First of all, I want to begin with a cautionary warning. The following opinion comes from a person whose political knowledge stretches as far as a half-hearted A-Level and the brightly-coloured manifestos piling up in her hallway. I’m not going to try and persuade you to vote a certain way. Like a lot of people I’ve spoken to, I haven’t even decided who I dislike the most, let alone who I want to run the country.
And that, right there, is the fundamental issue with the electorate. Who. I would confidently argue that the majority of us vote for people, not parties. I mean I love watching the political bickering of election season as much as the next procrastinating student, but actually, this year, it’s really started to bore me. Farage is apparently an alcoholic for having a few beers and Lucas is branded as dull because she likes wearing grey suits. As for the favourites – you can’t deny that if you wanted something (anything) doing, you’d probably rather have Cameron on the job than the bumbling but endearing Labour leader. Anyway, what I’m saying is, policy is totally obscured by personality.
Until quite recently I was starting, much to my own surprise, to sympathise with the Russell Brand dissenters, who have somehow justified a complete rejection of their freedom of opinion. Anybody who values the sacrifices made for the franchise has the decency to take fifteen minutes out of their day to express their own opinion, and that’s a fact.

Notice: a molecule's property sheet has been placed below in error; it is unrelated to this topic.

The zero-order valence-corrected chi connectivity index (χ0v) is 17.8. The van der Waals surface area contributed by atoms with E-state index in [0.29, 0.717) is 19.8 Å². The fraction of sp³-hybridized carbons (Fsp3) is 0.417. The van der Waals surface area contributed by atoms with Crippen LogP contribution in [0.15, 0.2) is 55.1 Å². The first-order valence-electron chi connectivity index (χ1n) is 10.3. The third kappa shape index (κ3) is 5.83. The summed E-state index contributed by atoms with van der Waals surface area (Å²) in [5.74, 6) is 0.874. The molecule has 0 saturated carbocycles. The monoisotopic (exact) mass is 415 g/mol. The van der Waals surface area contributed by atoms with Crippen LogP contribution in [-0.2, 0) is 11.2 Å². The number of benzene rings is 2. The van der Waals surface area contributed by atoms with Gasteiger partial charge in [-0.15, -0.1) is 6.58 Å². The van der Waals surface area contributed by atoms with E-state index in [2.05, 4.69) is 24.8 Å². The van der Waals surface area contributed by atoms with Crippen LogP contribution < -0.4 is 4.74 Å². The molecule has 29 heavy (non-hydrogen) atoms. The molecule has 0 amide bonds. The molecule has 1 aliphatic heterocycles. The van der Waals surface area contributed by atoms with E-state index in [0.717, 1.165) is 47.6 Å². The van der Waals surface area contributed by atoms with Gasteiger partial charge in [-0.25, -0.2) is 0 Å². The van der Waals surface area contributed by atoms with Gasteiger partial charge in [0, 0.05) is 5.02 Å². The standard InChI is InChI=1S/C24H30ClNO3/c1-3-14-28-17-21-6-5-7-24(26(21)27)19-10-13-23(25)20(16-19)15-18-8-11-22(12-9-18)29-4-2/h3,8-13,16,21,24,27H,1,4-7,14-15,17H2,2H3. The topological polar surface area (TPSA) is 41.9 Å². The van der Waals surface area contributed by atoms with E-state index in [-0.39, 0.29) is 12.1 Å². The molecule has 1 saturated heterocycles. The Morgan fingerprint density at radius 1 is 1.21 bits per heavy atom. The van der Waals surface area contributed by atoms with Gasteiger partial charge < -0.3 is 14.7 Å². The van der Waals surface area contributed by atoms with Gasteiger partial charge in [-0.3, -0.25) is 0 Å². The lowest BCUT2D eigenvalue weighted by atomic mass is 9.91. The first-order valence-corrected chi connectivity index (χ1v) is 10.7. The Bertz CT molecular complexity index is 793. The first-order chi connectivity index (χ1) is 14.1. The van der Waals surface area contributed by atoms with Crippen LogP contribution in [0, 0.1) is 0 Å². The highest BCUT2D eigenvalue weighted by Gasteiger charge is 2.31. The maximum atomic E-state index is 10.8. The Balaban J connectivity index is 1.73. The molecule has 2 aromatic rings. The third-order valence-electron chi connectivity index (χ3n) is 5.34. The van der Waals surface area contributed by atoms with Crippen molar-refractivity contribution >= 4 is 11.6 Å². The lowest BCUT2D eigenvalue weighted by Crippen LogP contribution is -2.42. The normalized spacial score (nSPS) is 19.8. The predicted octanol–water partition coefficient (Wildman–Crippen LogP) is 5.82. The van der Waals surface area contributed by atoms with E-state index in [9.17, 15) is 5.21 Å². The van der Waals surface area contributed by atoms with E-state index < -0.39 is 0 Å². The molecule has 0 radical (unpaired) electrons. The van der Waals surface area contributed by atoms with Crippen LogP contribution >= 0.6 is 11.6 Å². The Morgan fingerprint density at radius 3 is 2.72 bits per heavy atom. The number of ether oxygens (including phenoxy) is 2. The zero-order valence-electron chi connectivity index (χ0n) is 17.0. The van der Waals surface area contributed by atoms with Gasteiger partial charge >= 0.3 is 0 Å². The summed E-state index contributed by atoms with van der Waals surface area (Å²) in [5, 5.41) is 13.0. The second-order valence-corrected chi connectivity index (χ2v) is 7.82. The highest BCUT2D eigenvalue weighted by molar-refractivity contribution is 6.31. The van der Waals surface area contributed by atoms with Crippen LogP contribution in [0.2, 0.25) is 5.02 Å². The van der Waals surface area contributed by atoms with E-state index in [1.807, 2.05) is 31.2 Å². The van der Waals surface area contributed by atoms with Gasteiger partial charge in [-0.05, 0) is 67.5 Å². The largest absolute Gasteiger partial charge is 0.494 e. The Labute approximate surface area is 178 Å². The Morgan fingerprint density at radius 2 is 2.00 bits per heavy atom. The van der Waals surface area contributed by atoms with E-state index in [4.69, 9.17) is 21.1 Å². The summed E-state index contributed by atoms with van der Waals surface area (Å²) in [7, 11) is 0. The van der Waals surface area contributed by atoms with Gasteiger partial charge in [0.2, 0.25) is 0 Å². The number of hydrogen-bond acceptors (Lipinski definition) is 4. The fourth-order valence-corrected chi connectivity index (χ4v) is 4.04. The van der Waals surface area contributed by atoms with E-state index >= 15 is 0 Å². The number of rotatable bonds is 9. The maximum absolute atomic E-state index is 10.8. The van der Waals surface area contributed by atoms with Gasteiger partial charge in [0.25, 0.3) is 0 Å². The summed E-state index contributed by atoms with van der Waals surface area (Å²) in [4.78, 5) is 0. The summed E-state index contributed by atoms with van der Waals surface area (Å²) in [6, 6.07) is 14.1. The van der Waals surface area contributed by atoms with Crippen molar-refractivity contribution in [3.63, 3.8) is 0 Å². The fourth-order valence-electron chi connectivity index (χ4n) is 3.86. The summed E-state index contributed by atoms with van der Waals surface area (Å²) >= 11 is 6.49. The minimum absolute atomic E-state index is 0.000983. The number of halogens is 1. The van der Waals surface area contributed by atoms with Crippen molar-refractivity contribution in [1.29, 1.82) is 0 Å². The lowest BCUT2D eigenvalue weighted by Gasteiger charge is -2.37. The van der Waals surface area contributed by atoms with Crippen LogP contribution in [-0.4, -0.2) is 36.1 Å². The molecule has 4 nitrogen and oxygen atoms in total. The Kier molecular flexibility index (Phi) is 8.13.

The obvious flaw with the public involvement with the election is, in my opinion, a gross lack of knowledge which leads to votes spent on whoever happens to be wearing the crispest shirts. And I don’t blame the voters, actually.
On my way through the train station yesterday, I saw the most disappointing front page I have ever seen plastered across the front of everyone’s favourite Tory tabloid, the Sun. It was a revisiting of the very well-known picture of Ed Miliband attacking a bacon sandwich in what I can only describe as vampiric fashion. The text reads, “This is the pig’s ear Ed made of a helpless sarnie. In 48 hours, he could be doing the same to Britain.”
I mean, no wonder people are confused about which party to pick, if any at all, when the media think two pieces of bread are more important than actually comparing policy. No wonder general apathy has been a growing factor in recent years. I suppose it’s what’s to be expected though. I mean, how many people are excited by the word ‘politics?’ It’s not exactly fun sifting through manifestos and attempting to fit yourself into a single, little, square box. A rather awful photo of Miliband murdering a staple breakfast favourite is undeniably more interesting.
So, with a vastly unhelpful media documenting a giant popularity contest, should we take the aforementioned Brand approach and not bother to vote, despite the hundreds of sacrifices made for the franchise? Absolutely, without a shadow of a doubt, not.
This is where I stop ranting and remind you (and myself) that actually there is another option. It’s the ‘None of the Above’ vote, or ‘NOTA’, and I think it’s worth considering. If you don’t know who to vote for, but your conscience and common sense is intact enough that you feel an obligation to make that most treacherous journey to the polling station, don’t feel like you have to choose. Because you don’t. You can vote and abstain at the same time.
What I’m suggesting is this: don’t waste your vote. If you don’t know who you would be least unhappy with waving at the door of No. 10, use your balloting paper to send a message. A largely politically confused nation probably shouldn’t be backing people based on how they look eating their breakfast. It’s so important to use your right to vote, but don’t sign yourself off to an uninformed exercise of eeny-meeny-mo.You can check for your local polling station on the York County Council website. Voting closes at 10pm today.